June 15, 2006


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A Prairie Home Companion (PG-13)
Garrison Keillor briefly forgoes the pledge drive to take part in the sorta-commercial endeavor that is a Robert Altman movie in A Prairie Home Companion, a movie loosely based on the radio show of the same name.

"Loosely based" because the on-stage action is similar to what you'd find any Saturday you turn on the radio and "hear the old piano from down the avenue" (6 p.m. on NHPR for those who've never stuck around after Weekend All Things Considered). It's the behind-the-curtain stuff that crosses over the line into fiction.

In the movie version, A Prairie Home Companion is still a local radio show geared to the audience within broadcasting distance of St. Paul's Fitzgerald Theater. A big Texas corporation has bought the station and axed the show — a fact that doesn't seemed to have fazed host Keillor one bit. Guy Noir (Kevin Kline), the show's security guard (he's a noir, shadow-enchanted detective in a well-lit world), hopes that fate will intervene and that a mysterious woman (Virginia Madsen) in a white trench coat will somehow save the day. Singing sisters Rhonda (Lily Tomlin) and Yolanda (Meryl Streep) Johnson seem trapped in a song-filled nostalgia for their early days on the gospel/country/Americana music circuit, much to the annoyance of Yolanda's death-poetry writing daughter Lola (Lindsey Lohan). Pregnant show assistant Molly (Maya Rudolph) seems most concerned with getting and keeping Keillor on the stage (his long meandering stories keep him cemented in any conversation he starts). And singing cowboys Dusty (Woody Harrelson) and Lefty (John C. Reilly) seem most concerned with sneaking a few gently rude jokes past the show's manager.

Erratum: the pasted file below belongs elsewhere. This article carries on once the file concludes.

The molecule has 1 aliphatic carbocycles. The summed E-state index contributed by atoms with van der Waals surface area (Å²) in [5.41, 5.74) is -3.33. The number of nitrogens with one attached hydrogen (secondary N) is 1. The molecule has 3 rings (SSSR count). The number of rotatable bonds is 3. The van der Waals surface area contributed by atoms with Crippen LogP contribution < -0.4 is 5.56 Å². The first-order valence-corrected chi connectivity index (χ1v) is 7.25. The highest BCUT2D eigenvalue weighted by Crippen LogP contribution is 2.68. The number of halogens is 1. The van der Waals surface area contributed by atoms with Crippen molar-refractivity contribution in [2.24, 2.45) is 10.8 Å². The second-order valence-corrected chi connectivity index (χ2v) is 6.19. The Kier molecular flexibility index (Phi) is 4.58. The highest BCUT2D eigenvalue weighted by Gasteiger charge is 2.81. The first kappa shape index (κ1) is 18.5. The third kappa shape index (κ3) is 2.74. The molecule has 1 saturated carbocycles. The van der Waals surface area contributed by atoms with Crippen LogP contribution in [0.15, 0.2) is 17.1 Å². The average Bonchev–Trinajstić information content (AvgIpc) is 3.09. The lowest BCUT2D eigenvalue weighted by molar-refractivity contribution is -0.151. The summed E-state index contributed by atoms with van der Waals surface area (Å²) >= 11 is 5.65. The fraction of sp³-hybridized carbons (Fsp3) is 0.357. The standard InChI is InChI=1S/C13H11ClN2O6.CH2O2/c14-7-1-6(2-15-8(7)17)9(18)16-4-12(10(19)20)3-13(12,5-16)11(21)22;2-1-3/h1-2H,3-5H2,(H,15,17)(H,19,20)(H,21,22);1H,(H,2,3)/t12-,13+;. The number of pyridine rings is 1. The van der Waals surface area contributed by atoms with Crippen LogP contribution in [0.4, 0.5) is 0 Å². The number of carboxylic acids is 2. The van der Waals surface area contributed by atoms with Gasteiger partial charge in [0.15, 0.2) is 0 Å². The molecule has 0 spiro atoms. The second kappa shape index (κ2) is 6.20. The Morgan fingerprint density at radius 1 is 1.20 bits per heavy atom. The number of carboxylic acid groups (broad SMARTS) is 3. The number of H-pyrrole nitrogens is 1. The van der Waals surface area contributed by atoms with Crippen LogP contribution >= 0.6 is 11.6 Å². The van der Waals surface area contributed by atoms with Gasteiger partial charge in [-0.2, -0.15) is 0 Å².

The jokes of this mostly-comedy come from the mingling of two styles — Altman's fly-on-the-wall, overlapping scenes and dialogue approach to film-making and Keillor's deadpan-hokey olde-timey with easy to chew bits of irony approach to radio. The Johnsons talk in their sing-songy voices about long-dead-relatives and pets floating in and out of gospel songs and tales of woe punctuated by bless-their-hearts-sweetness. So we get Yolanda's musings about Minnesota curiosities (Keillor's jokes) layered over Rhonda's regrets about not going to Chicago when she was younger and Lola's look of horror at how square her mother is (Altman's craftsmanship). Does this make for rip-roaring comedy? No, but if you generally like Altman's style and Keillor's show this makes for a pleasant nearly-two-hours of movie. B-

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